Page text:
That, we can all agree, was the best World Cup for quite some time. Possibly ever. And such a wonderful tournament needs a best XI to match.
The cliched way to introduce a team of the tournament is to start with something along the lines of ‘picking 11 players was incredibly difficult’, but this task was made relatively easy thanks to the stand-out performances of a number of stars. It’s not like N’Golo Kante, Luka Modric and Kylian Mbappe weren’t going to make this side.
A quick note on the formation; I’ve gone with a 4-5-1 (or a 4-2-3-1, whatever you want to call it). It was one of the most frequently used structures in Russia 2018, and employed effectively by both finalists. Plenty of sides played with three at the back and two wing-backs, but given how popular that set-up is in Australia, we’ll stick with a more traditional back four.
If you think I’ve made like Jorge Sampaoli and completely bungled this team selection, fear not – you’ll get to select your own in the form at the bottom of this article. (Update: Well, you can’t now. We’ll have The Crowd’s World Cup team of the tournament up shortly).
With all that out of the way, let’s get to it, starting with the man between the sticks.
Goalkeeper: Jordan Pickford (England)
Well, it wasn’t going to be Hugo Lloris, was it?
Without Pickford, England don’t make it past Colombia. His stunning last-minute save and crucial stop in the ensuing penalty shootout pushed the Three Lions into the quarter-finals, where he delivered once again with a trio of sharp saves.
It was an outstanding month from the Everton stopper, particularly considering he wasn’t necessarily the consensus no.1 coming into the tournament. Big clubs are sure to come calling for his services; rumour has it a certain cross-town rival is in the market for a keeper.
Right back: Kieran Trippier (England)
Another Englishman, another breakout tournament. Trippier was in fine form all tournament for Gareth Southgate’s side, offering plenty of go-forward as one of England’s two wing-backs. His reputation as a true dead-ball specialist was only enhanced by his consistent delivery all tournament, capped off by that stunning free-kick in the semi-final against Croatia.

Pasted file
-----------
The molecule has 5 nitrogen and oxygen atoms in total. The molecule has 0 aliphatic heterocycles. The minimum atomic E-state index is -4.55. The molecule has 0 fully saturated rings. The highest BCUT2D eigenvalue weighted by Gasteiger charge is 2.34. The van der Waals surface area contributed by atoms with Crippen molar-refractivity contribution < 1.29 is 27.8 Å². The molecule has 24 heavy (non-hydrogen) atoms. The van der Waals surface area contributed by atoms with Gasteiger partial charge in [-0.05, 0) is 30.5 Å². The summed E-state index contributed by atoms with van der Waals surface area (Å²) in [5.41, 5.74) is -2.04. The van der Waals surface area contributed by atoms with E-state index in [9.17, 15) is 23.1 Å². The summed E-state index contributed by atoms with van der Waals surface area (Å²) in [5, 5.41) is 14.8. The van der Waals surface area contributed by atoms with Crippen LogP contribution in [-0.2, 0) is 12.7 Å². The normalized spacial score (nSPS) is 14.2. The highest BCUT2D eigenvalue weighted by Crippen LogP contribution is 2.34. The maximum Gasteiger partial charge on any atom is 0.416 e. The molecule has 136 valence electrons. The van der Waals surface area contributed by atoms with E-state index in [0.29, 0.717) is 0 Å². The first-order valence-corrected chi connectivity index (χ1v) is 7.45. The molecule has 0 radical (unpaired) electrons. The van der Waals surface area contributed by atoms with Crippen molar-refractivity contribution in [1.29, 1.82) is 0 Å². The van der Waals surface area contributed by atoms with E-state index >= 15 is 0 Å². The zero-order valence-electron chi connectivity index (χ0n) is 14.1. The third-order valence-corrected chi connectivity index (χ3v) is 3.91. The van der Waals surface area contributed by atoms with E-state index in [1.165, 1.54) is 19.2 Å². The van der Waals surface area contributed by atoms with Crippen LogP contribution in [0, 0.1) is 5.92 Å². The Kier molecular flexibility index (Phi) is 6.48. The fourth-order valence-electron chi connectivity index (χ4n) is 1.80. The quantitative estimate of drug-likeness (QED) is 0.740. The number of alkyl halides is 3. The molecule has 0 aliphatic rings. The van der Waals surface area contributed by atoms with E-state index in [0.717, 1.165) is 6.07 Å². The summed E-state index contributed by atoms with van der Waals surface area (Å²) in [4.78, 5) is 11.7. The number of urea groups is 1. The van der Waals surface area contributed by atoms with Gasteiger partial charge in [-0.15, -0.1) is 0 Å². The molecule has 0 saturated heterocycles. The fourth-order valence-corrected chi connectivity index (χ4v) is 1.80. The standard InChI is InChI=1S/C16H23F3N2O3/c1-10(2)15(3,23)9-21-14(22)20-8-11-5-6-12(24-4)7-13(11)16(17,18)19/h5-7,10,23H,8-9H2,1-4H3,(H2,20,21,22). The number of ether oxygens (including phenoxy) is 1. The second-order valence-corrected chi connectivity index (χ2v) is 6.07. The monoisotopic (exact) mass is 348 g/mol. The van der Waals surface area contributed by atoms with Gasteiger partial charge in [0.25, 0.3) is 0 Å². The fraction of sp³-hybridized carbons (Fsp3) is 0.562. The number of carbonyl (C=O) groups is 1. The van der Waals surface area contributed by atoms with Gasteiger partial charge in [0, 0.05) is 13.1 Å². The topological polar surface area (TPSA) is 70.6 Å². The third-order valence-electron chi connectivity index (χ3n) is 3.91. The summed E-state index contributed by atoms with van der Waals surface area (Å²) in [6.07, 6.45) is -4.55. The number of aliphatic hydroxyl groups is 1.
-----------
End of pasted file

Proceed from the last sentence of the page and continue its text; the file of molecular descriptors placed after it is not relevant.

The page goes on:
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Centre back: Raphael Varane (France)
France’s defence was at the heart of their successful campaign, and Varane was at the heart of their defence. After a copping the blame when France were knocked out by Germany in 2014, the Real Madrid centre-back was just about flawless all tournament, and even chipped in with a quarter-final goal against Uruguay.
Varane’s aerial prowess is right up there with the best in his position, but it’s his pace – such a rarity at the centre of defence – which really sets him apart.
Centre back: Andreas Granqvist (Sweden)
Sweden were an organised, disciplined and compact unit all tournament, much of which was down to their skipper. Granqvist was superb in marshalling a defence which only conceded in two games – against Germany and England – and was ice-cold from the penalty spot on two occasions. Plus, he missed the birth of his second kid so he could face England. That kind of commitment deserves recognition.
Left back: Lucas Hernandez (France)
The petty Australian fan in me really didn’t want to put Hernandez in here after he spent most of France’s first game against the Socceroos rolling around on the floor. Alas, the Frenchman was the standout left back of the tournament, performing reliably in both defence and attack. His two assists for the World Cup are proof of his impact going forward.
Central midfielder: Paul Pogba (France)
Pogba is part of an all-French central midfield pairing thanks to an imposing tournament. Much maligned for his play with Manchester United this past Premier League season, Pogba was back to his best for Les Blues in Russia, bossing the midfield with Kante and offering plenty on attack. A World Cup final goal was just reward for his superb Russia 2018 performance.
Central midfielder: N’Golo Kante (France)